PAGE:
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Thread: Interesting thread on GT about bullet performance in actual shootings

  1. #15
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    I think the general point being communicated here is that where a bullet ends up is vastly more important to the end result than what type of bullet (providing we are discussing service calibers here) is used. The potential effect of a good shot can be maximized using modern JHP that penetrates deep enough to hit vital structures and expands reliably to cause as much damage as possible.

    Given that handguns are limited platforms it makes sense for those of us who are interested in using a firearm to stop the hostile actions of an attacker to focus on selecting a reliable platform in a reasonable caliber that we can best use to put bullets exactly where they are needed under the stress of a life or death encounter. Using myself as an example, I can shoot an M&P in 9mm under stress better than I can shoot an M&P in .45 ACP. Thus it would be irrational of me to trade in the performance I have with the 9mm version of the M&P solely to gain the little bit of extra permanent crush cavity offered by the .45 ACP. In reality my efficiency (measured by speed and accuracy) with the 9mm is more likely to provide a measurable difference in the fight than the bigger bullet.
    Last edited by John_Wayne777; 01-03-10 at 14:17.

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    I made a comment in that thread. It is a pity that I am stuck here in London, because I feel that he and I could probably collaborate with some success on the technical aspects of these shootings (pre and post admission to hospital).

  3. #17
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    Quote Originally Posted by John_Wayne777 View Post
    In reality my efficiency (measured by speed and accuracy) with the 9mm is more likely to provide a measurable difference in the fight than the bigger bullet.
    this is exactly why i finally made the switch to 9mm after a decade of 45-or-nothing mentality. though i shot my 1911 well enough, and shot my USP quite well (or so i thought, until i started shooting 9emem), i can get twice as many rounds COM with 9mm in the same time it takes to put controlled pairs COM with even the USP. and still have 13-14 rounds left in the weapon. twice as many shots means twice as many opportunities to hit important things.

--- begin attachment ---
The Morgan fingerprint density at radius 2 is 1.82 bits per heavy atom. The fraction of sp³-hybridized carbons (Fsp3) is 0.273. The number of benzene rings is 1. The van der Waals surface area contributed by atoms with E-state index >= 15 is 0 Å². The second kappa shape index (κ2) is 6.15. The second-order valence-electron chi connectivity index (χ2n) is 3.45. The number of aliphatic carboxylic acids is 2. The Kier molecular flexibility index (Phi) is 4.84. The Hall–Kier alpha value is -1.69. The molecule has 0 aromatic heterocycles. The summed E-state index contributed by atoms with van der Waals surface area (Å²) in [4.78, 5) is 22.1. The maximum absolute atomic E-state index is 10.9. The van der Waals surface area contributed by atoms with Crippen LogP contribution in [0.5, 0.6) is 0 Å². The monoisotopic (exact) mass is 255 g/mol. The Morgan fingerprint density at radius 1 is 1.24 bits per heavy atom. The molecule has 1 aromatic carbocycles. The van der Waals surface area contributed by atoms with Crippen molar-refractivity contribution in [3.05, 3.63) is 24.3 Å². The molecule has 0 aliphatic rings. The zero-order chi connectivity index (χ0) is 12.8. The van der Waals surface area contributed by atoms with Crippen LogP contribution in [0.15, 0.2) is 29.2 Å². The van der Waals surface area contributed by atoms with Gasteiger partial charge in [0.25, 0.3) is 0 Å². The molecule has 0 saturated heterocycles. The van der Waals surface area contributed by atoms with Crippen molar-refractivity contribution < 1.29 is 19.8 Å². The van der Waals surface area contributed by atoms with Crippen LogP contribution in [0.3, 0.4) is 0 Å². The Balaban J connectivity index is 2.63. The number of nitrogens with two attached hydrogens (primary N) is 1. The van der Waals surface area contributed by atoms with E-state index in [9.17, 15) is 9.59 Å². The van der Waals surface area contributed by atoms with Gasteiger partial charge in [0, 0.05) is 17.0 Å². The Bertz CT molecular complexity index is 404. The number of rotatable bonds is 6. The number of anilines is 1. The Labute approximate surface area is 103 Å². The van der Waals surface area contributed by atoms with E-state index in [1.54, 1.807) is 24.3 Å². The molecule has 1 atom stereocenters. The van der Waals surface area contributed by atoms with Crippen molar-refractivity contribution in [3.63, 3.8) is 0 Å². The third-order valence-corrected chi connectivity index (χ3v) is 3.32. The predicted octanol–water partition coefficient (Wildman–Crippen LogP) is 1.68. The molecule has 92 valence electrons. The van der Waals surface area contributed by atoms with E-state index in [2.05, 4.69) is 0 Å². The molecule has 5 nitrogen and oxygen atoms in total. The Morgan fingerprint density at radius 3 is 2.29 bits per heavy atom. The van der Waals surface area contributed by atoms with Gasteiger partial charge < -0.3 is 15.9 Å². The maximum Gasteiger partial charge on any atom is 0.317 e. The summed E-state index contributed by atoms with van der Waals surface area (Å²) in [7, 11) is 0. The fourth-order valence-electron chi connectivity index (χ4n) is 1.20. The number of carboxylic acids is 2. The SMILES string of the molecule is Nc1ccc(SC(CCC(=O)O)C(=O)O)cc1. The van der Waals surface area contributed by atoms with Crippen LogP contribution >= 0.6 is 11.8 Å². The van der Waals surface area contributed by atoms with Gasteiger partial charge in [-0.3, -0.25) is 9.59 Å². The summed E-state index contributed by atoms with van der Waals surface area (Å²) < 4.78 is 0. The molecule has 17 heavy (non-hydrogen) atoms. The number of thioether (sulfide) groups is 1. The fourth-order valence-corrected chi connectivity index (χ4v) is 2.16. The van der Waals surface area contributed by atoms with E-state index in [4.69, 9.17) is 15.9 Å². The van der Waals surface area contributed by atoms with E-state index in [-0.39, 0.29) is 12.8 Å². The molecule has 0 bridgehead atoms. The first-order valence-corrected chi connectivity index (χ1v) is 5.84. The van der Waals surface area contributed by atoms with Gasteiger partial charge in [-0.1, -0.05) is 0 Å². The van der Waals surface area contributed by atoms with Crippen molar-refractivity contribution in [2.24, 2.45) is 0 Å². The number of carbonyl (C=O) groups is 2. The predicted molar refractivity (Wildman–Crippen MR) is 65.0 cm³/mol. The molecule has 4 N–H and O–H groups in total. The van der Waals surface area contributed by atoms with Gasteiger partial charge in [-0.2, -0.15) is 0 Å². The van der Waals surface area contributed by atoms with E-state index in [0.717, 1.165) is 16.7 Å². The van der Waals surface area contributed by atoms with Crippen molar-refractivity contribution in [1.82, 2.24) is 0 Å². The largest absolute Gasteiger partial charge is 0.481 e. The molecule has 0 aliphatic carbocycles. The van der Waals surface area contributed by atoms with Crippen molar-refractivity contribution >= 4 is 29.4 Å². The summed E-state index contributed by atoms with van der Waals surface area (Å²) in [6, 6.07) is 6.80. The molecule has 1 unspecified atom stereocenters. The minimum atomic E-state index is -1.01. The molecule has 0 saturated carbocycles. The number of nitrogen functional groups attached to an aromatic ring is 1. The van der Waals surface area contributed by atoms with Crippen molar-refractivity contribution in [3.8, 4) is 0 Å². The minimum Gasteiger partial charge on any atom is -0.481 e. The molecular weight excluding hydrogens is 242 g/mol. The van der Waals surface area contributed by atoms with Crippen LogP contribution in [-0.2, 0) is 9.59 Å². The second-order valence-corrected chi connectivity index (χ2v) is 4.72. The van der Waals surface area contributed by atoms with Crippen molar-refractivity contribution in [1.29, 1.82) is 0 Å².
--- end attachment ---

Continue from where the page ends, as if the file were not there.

---

    the idea that a blunt/jagged expanded JHP through the skull won't have a greater effect than a connical FMJ is kind of absurd. through other vitals, as well- especially the lungs. i don't disbelieve Looking4u's account- i just think that's totally A-typical. also, while i've never bought into the "deadly shockwave" and "hydrostatic shock" gimmics, i do still think, even if only a small-percentile thing, that the "shoch wave," or "pressure wave," or whatever you want to call it, of an expanded JHP smacking and pushing through wet tissue is going to cause some kind of temporary disruption of surrounding sensitives- nerve signals, secretions, blood flow, etc- even just a temporary disruption of normal functioning, seems to me, might be enough to at least slow your assailant down enough to prevent him getting the one shot off that kills you. i've never been superficially shot, but i imagine it can still suck really bad, even in the heat/endorphine rush/chaos of a firefight.
    Last edited by bkb0000; 01-03-10 at 15:32.

  4. #18
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    Quote Originally Posted by DocGKR View Post
    I don't think I have ever stated any such thing. In fact, in my post above I stated the exact opposite and in fact recommended the use of modern robust expanding JHP's:



    Having said that, keep in mind that a hit in a critical zone with an FMJ is far more effective than a peripheral hit or frank miss with a JHP--shot placement is king!

    I am not sure why you are confused; it is all basic anatomy, physiology, and physics. Due to tissue elasticity, there is no way to reliably observe the macroscopic differences between a 0.355" FMJ projectile wound track compared with an expanded 0.65" JHP bullet track in live tissue--in no way does that fact negate the potential benefits of a JHP, as previously discussed.